Saturday, December 16, 2017
Gateway to Sikhism

by Sirdar Kapur Singh (1973)

Sardar Pushpinder Singh Puri has written a very interesting and informative article in the February issue of the Sikh Review. He informs us that the younger generation of Sikhs in Canada defines Sikhism 'in a slightly different way than it is defined in the native Punjab.' He goes on to tell us that there, in Canada, 'a Sikh especially the young one, considers that so long as he expresses his faith in the teachings of Guru Nanak to Guru Gobind Singh and considers the Guru Granth Sahib as the holy scripture of the Sikh religion, he is a Sikh.' He goes on, 'the hint is clear, he is not prepared to accept the traditional physical outlook (sic) of a Sikh, which was made compulsory by Guru Gobind Singh by imposing on the Sikhs the five Ks. He advocates the essence of Sikhism in the script and soul and not in the physical requirements.'
The writer concludes the point by informing us that the young Sikh in Canada 'pleads that the need of the time is different and that to fit in the Canadian pattern of life we will have to look like others.'

Mr. Puri offers an apology for all this by adding that, 'though the faith from tradition is shaken, faith in Sikhism stays.'

While it is possible to understand and even appreciate the attitudes of the younger generation of the Sikhs in Canada and elsewhere outside India, it is not easy to accept it either as logical or as otherwise capable of defense from the point of view of the Sikh doctrines and the historical role the Sikhs are required to play according to the vision of the Gurus.

The psychological need to look like others who are in a majority and also in a position to impose their approval judgements on a strange minority amidst them, is all too obvious. The writer of these lines, while a student at Cambridge in the Great Britain during the forties of this century, was personally made aware of this social stress for a number of years. But the more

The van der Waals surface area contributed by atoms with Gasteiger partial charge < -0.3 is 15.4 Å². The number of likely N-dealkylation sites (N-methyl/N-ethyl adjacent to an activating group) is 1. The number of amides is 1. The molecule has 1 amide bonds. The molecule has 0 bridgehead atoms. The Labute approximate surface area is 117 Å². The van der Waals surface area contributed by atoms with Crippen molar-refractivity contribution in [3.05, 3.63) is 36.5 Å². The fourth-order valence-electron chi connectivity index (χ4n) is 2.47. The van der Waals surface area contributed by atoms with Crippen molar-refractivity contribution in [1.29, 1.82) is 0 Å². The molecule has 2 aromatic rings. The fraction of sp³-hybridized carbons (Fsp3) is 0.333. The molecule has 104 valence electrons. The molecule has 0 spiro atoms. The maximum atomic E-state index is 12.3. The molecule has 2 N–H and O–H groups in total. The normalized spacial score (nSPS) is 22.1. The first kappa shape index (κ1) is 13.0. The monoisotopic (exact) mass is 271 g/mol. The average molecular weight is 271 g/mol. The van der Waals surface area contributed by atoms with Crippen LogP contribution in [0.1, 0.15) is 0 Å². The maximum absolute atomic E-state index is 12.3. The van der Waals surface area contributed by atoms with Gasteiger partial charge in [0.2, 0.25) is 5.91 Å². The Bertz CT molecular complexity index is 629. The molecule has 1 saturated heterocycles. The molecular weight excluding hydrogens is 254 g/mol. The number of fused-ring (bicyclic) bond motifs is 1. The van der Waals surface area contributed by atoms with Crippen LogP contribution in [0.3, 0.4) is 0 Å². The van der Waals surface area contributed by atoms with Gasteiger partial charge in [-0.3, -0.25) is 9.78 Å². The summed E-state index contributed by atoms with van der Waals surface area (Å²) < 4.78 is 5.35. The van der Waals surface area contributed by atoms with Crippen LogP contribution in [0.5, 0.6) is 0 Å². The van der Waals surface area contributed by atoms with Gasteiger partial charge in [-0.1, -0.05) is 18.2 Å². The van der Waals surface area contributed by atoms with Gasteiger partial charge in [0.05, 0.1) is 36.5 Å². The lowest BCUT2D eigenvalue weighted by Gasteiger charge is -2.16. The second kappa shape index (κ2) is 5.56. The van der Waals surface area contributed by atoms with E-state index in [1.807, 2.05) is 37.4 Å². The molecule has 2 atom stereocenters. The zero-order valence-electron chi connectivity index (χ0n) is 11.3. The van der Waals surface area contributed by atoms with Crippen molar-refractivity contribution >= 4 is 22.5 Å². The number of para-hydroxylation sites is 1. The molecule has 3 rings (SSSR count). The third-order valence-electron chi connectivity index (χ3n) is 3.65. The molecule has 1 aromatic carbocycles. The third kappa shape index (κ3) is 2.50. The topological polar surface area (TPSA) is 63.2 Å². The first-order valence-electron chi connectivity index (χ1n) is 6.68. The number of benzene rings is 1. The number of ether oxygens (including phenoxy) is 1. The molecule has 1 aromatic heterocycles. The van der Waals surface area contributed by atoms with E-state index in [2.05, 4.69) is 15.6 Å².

he has thought over this question, the more he is convinced that those who surrender to the foreign social ethos of non-Sikh societies neither display any exemplary integrity or strength of character, nor much proficiency in logical thinking and nor even practical wisdom. Conformism is the easiest response to antagonism and stresses of a social and emotional character such as the presence of a strange minority in foreign social surroundings generates. Conformism
releases an individual from the terrible tension of being different from othrs all the time, in a foreign social atmosphere, but when this has been said, all has been said in favor of the attitudes of the young Sikhs in Canada and elsewhere.

Firstly, it is not easy to sympathize with a point of view which arrogates to itself the authority to define Sikhism, 'in a slightly different way,' from how it has been defined by the founders of Sikhism and the collective national consensus of the historical Sikh community. This arrogation is escapist cowardice, if words are not to be minced. It would perhaps be less presumptuous and more honest to adopt and declare an attitude of a personal incapacity to act upon and
sustain the true definition of religious requirements than to assume the competence to 'redefine' what ought to be the true Sikhism. Heresy, apostasy and defection from a religion are more honest names for the attitude that underlies the claim to 'redefine' a religion. Those who shirk from calling a spade a spade and do not admit this truth to themselves merely push their
personalities into emotional conflicts and complexes which do more damage to themselves than the gains they seek to achieve by the circuitous path they thus follow. Is it more profitable from the point of view of individual himself to be utterly honest with oneself and admit what he really intends and does, or is it a cleverer or wiser path to conceal the true contours of one's own hidden urges and temporary emotional problems such as arise in the case of Sikhs when they try to transplant themselves in a social milieu altogether strange from, if not hostile to, the fundamental insights into Reality, represented by the religious way of life of their ancestors? Any psychiatrist or a psychoanalyst practitioner will not hesitate as to what advice to give under the circumstances. By arguing falsely that while they are actually defecting from Sikhism they are merely 're-defining' it, is to create greater problems than those which are sought to be solved. This is one important aspect of the problem to be seriously considered by the younger generation of Sikhs in Canada.